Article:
第74課: The Particle でも
The Adverbial Particle でも
でも is like “even” and often lessens the tone of a sentence. In the latter case, it is seen in contexts where the speaker is often trying to make some sort of suggestion or offer to someone. Options are implied given the literal interpretation of “even”. This is meant to be less direct so one doesn’t sound pushy.
でも is simply the て形 of the copula with も. So, ～ても is very similar but with adjectives and verbs to mean “even though”. The negative form of this is ～なくても or ～ないでも, although the latter is uncommon and rather literary.
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Although there are situations where translation may change, the general purpose of these modals is to make a 逆接関係, which is Japanese terminology for a contradictory relationship. This should make sense in light of the translations above.
Particle Note: It is not used with particles such as が, を, and は, but it can be seen after other particles such as に, と, から, and まで. However, in slightly older Japanese, you can see combinations such as ～をでも. It is not advisable to use this as it is, again, not used anymore.
Origin Note: でも comes from the て form of だ + も.
Even the teacher doesn’t understand it.
Literally: Do you want to drink even (if it’s) tea?
Shall we drink tea or something?
There are children playing here and even over there.
What that person says isn’t all a lie.
He came again saying, “Please.”
6a. 彼が言わないでも、分かるでしょう。 (Usually don’t use)
6b. 彼が言わなくても、分かるでしょう。（More natural)
Even if he doesn’t say, you’ll probably understand.
I don’t care.
Literally: Whatever it is, it’s OK.
How about a coffee on me?
No matter what, I’m definitely going to go!
Even though it had been raining, I enjoyed the game.
In any case, I absolutely do not drink and drive.
Even I understand.
You can find ever so many such examples.
He is happy even though he is poor.
It doesn’t snow in Mexico even in the winter.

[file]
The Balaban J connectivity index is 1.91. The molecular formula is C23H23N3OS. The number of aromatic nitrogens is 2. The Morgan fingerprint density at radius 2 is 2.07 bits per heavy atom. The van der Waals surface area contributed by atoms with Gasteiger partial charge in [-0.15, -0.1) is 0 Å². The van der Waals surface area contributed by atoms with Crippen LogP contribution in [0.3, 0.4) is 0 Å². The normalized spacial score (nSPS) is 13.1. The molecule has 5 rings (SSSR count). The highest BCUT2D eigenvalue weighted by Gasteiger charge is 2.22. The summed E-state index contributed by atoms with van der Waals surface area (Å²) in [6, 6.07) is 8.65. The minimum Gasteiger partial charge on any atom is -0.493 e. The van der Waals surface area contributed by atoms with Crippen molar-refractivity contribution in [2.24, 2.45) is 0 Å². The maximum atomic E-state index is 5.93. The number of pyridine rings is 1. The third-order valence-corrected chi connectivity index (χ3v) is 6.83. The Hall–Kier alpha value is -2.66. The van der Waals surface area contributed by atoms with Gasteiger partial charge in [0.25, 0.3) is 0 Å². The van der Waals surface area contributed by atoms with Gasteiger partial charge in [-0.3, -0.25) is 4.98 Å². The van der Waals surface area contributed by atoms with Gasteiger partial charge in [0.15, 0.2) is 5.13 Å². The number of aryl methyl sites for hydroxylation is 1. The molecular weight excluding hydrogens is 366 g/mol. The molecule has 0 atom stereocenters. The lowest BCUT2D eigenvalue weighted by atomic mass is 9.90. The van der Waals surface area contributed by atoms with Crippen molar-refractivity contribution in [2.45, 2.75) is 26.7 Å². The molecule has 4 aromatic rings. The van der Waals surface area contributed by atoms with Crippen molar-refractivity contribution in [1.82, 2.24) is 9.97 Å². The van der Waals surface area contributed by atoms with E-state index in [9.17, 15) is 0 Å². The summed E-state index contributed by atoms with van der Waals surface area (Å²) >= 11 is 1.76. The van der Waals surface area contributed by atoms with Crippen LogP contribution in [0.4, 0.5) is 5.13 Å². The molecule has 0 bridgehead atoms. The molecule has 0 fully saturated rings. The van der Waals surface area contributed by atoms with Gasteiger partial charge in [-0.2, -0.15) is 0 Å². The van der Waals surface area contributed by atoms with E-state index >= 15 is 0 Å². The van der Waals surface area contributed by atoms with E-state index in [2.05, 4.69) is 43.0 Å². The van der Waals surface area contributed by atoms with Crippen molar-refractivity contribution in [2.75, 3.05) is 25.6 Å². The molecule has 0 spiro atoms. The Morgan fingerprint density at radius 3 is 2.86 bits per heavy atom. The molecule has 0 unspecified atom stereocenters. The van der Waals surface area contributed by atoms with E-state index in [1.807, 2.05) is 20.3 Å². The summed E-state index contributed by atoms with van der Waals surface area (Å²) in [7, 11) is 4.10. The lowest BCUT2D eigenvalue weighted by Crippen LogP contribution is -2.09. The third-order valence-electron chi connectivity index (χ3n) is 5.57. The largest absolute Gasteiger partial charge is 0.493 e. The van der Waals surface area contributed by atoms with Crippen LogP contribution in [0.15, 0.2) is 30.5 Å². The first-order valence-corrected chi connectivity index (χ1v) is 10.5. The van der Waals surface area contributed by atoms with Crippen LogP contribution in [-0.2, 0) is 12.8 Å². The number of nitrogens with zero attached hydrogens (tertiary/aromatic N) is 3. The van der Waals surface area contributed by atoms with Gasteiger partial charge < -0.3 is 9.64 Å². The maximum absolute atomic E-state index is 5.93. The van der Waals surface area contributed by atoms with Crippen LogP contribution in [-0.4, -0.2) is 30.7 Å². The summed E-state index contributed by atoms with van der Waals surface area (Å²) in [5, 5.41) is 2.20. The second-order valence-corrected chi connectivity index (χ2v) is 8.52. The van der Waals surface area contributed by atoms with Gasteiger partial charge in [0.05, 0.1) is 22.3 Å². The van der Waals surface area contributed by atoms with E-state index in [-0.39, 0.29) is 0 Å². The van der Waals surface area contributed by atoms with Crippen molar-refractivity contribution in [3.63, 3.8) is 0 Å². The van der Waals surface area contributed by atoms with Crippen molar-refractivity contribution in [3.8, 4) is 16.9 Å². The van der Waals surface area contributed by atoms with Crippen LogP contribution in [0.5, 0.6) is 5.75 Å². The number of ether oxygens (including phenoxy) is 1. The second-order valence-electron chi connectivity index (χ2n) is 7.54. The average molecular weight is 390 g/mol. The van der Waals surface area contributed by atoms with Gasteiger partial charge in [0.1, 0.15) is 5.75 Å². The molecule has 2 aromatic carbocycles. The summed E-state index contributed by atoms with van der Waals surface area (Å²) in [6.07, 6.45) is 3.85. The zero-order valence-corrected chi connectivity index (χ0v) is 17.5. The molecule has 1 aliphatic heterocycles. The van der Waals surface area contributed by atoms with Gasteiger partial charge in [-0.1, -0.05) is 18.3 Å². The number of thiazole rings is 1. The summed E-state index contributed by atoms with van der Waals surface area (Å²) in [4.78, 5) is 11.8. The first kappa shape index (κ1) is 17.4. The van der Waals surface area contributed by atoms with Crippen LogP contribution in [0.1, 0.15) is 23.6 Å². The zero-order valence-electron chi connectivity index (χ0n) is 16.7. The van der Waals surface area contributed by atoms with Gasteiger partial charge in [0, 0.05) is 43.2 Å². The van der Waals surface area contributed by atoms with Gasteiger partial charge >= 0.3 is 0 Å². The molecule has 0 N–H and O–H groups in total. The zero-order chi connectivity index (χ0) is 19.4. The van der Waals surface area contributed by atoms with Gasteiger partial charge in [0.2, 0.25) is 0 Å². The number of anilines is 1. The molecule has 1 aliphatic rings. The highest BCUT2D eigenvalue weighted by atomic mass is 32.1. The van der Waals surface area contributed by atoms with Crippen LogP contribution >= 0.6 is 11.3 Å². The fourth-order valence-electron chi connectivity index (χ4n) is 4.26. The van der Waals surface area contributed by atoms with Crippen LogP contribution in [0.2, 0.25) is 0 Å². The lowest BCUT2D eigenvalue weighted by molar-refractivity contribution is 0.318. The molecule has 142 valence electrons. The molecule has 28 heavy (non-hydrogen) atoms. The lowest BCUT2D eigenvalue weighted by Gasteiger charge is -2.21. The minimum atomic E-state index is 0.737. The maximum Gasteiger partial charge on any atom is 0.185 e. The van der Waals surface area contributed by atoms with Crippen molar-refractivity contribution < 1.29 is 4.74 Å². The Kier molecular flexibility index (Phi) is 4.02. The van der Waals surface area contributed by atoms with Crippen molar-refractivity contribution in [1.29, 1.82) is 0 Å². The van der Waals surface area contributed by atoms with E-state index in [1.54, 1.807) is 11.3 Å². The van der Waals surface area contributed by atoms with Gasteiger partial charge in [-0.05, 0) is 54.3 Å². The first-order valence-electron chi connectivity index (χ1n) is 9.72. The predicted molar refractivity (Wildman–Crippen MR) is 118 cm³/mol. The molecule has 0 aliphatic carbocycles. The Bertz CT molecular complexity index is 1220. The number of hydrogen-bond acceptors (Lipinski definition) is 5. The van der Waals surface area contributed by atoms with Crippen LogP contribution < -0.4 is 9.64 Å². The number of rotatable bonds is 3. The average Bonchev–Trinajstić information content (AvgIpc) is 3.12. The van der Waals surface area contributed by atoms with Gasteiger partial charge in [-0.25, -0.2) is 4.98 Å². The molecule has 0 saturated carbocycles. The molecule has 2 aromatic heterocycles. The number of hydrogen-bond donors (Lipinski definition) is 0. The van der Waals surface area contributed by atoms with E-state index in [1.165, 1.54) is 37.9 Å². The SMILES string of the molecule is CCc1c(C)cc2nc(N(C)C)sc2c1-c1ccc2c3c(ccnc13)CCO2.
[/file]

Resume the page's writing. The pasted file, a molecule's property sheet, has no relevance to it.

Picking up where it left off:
I couldn’t sit still.
Set Phrase Note: This last phrase literally means that one couldn’t even be sitting or standing. 居る originally meant “to sit”, and it is used in its original sense in this phrase.
何と言っても: Undeniably (lit. = no matter what they say)
No matter what you say, this song is the best.
Life is no doubt but the only important thing.
でいい is like “it’s all right/OK to”, でかまわない is like “I don’t care/mind if you”, and でさしつかえない is like “it won’t interfere if you”. All three generally represent the same thing, and their purpose is to show permission. でも can be used instead of で, and the inclusion of も makes the phrases less direct. でも may appear as ても as these are also て form speech modals.
Is it OK if it’s not new?
Do you mind if it’s a used vehicle?
Is it all right for me not to participate?
It’s all right not to worry.
May I use the bathroom?
Classroom Note: The above sentence is an essential classroom phrase.
Is it all right if the house is old?
Is a single room on the eleventh floor all right?
Anything will do.
No matter what you do, it won’t continue for another day.
This pattern is used to show that no matter what you do with whatever means necessary, you carry it out. The verb phrase that follows should be one that shows intention. This phrase is typically translated as “no matter if”, but let this not detract from the fact that what follows is a statement of what is/should be carried out rather than showing despair.
By all means do so no matter if you buy hardships in youth.
Proverb Note: This proverb says that hardships when you’re young become great experiences for the future, so it is best to seek them out.
No matter if you buy with money, it’s only best to have hardships when one is young.